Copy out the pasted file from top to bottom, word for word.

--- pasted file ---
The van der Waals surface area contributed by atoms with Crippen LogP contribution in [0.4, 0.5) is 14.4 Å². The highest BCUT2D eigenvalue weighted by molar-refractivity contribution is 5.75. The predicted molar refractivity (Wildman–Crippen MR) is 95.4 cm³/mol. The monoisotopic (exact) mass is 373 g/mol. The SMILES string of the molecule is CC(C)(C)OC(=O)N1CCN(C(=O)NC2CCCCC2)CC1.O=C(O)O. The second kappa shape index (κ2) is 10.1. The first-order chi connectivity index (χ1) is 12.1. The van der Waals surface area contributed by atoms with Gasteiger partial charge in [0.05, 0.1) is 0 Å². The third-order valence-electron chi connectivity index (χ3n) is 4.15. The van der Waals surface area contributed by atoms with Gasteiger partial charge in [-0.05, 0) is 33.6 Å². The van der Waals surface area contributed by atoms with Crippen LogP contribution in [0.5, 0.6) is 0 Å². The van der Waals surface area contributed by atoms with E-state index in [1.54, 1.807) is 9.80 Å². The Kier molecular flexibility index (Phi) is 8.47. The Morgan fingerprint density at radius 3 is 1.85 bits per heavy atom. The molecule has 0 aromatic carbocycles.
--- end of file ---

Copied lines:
The van der Waals surface area contributed by atoms with Crippen LogP contribution in [0.4, 0.5) is 14.4 Å². The highest BCUT2D eigenvalue weighted by molar-refractivity contribution is 5.75. The predicted molar refractivity (Wildman–Crippen MR) is 95.4 cm³/mol. The monoisotopic (exact) mass is 373 g/mol. The SMILES string of the molecule is CC(C)(C)OC(=O)N1CCN(C(=O)NC2CCCCC2)CC1.O=C(O)O. The second kappa shape index (κ2) is 10.1. The first-order chi connectivity index (χ1) is 12.1. The van der Waals surface area contributed by atoms with Gasteiger partial charge in [0.05, 0.1) is 0 Å². The third-order valence-electron chi connectivity index (χ3n) is 4.15. The van der Waals surface area contributed by atoms with Gasteiger partial charge in [-0.05, 0) is 33.6 Å². The van der Waals surface area contributed by atoms with Crippen LogP contribution in [0.5, 0.6) is 0 Å². The van der Waals surface area contributed by atoms with E-state index in [1.54, 1.807) is 9.80 Å². The Kier molecular flexibility index (Phi) is 8.47. The Morgan fingerprint density at radius 3 is 1.85 bits per heavy atom. The molecule has 0 aromatic carbocycles.